You asked about climate questions and climate solutions. We've got answers.
Indiana Public Broadcasting News and its partner stations are gathering your questions on climate change and climate solutions. Share your questions on the topic, especially as it relates to our state through text or the question box at the bottom of this page. We will be answering some of the questions we receive throughout the year.
Here are some questions we have received and answered. We will continue to update this page as we dig into more questions we receive.
From a person in Newburgh:
FILE PHOTO: Steve Burns/WTIU
Nathaniel Geiger is an assistant professor at Indiana University and researches climate engagement.
He said it's important to know the majority of Hoosiers believe in climate change. Only about 20 to 25 percent think climate change isn't happening at all or are just unsure.
Geiger said some people reject scientific findings that they can’t see for themselves. People who believe the Earth is flat, for example, usually don't have the opportunity to go into space and view the Earth itself.
"Similarly, climate change is complex enough — the phenomenon is complex enough that when we experience warmer or cooler temperatures, it's hard to know what to make of those," Geiger said.
From a person in Evansville:
The answer is yes — if you’re doing it right.
Just about anything you buy new takes materials, energy and fuel to make, build and ship — which leads to more greenhouse gas emissions. Plastic is no different.
Allyson Mitchell is the executive director of Circular Indiana. She said reducing, reusing and recycling means less new plastic needs to be made from fossil fuels — and that’s good for the climate.
“So anytime you can use — extend the life of a material and a product, whether that's through reuse or recycling, you are going to have a positive impact or a reduction in the total impacts,” Mitchell said.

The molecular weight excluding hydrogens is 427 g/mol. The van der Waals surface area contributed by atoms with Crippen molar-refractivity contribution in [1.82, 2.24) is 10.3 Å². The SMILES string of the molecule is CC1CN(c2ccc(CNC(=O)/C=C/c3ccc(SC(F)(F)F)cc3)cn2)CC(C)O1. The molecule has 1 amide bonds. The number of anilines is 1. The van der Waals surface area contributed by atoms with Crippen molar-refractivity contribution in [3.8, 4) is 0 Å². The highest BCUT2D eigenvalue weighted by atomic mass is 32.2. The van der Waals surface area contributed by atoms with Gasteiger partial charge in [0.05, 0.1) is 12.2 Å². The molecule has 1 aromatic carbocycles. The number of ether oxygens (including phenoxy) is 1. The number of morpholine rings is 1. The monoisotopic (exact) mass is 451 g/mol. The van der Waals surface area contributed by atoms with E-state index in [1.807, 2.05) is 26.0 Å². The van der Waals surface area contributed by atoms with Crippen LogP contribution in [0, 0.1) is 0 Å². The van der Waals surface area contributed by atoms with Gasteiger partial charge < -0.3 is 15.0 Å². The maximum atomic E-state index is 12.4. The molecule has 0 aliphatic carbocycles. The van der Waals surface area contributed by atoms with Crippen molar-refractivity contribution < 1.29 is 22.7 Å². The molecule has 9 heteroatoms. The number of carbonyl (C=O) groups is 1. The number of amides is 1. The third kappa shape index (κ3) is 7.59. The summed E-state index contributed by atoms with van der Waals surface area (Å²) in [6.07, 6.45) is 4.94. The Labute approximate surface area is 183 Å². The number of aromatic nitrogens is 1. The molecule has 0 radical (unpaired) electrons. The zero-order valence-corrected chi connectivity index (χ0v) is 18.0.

But that’s only if you recycle correctly.
“Only plastic one and two in the form of a bottle and jug is recyclable,” Mitchell said.
From a person in Zionsville:
From a person in Elkhart:
Courtesy of the Hoosier Environmental Council
Zach Schalk of Solar United Neighbors speaks at the 2022 Renewable Energy Day at the Indiana Statehouse. One of the bills the group supported — which allows homeowners with HOAs better access to rooftop solar — became a law.
There were several bills proposed this year's legislative session that had to do with energy and the environment in Indiana. Here's a run-down of which bills passed and failed during this year's legislative session.
It covers nearly a dozen bills that have now been signed into law and 10 bills that died during the legislative session.
From a person in Fishers:
Indiana utilities have more influence on politics in the state than you might imagine. Net metering is a good example.
It's the credits people with solar panels on their roof get for delivering extra energy back to the grid. A lot of people like it. It makes solar more affordable. But those credits are getting phased down this year. The fact that utilities don't like it could be the reason.
But rooftop solar is something a lot of people support. Environmentalists like it. It gives rural residents energy independence. It helps businesses meet their climate goals. It creates jobs. It’s also slowly become something both Democrats and Republicans can agree on.